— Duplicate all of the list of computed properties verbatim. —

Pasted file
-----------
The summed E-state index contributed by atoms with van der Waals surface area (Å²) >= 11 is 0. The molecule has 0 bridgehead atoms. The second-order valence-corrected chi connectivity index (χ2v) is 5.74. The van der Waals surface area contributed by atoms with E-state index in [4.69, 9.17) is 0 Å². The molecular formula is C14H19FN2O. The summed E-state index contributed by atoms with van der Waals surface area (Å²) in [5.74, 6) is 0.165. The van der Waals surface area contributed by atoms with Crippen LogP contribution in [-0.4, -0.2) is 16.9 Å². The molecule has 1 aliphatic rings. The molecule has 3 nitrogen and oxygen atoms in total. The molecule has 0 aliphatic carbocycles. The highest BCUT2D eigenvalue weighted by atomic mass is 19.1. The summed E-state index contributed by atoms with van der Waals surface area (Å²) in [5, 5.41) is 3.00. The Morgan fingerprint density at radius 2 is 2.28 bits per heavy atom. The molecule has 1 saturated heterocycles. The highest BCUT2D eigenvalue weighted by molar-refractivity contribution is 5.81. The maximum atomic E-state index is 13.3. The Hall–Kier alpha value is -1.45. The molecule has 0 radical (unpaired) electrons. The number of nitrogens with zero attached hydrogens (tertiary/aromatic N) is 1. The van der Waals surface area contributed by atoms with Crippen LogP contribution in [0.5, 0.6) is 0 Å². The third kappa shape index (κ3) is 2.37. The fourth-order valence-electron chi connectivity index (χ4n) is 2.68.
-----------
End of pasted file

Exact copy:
The summed E-state index contributed by atoms with van der Waals surface area (Å²) >= 11 is 0. The molecule has 0 bridgehead atoms. The second-order valence-corrected chi connectivity index (χ2v) is 5.74. The van der Waals surface area contributed by atoms with E-state index in [4.69, 9.17) is 0 Å². The molecular formula is C14H19FN2O. The summed E-state index contributed by atoms with van der Waals surface area (Å²) in [5.74, 6) is 0.165. The van der Waals surface area contributed by atoms with Crippen LogP contribution in [-0.4, -0.2) is 16.9 Å². The molecule has 1 aliphatic rings. The molecule has 3 nitrogen and oxygen atoms in total. The molecule has 0 aliphatic carbocycles. The highest BCUT2D eigenvalue weighted by atomic mass is 19.1. The summed E-state index contributed by atoms with van der Waals surface area (Å²) in [5, 5.41) is 3.00. The Morgan fingerprint density at radius 2 is 2.28 bits per heavy atom. The molecule has 1 saturated heterocycles. The highest BCUT2D eigenvalue weighted by molar-refractivity contribution is 5.81. The maximum atomic E-state index is 13.3. The Hall–Kier alpha value is -1.45. The molecule has 0 radical (unpaired) electrons. The number of nitrogens with zero attached hydrogens (tertiary/aromatic N) is 1. The van der Waals surface area contributed by atoms with Crippen LogP contribution in [0.5, 0.6) is 0 Å². The third kappa shape index (κ3) is 2.37. The fourth-order valence-electron chi connectivity index (χ4n) is 2.68.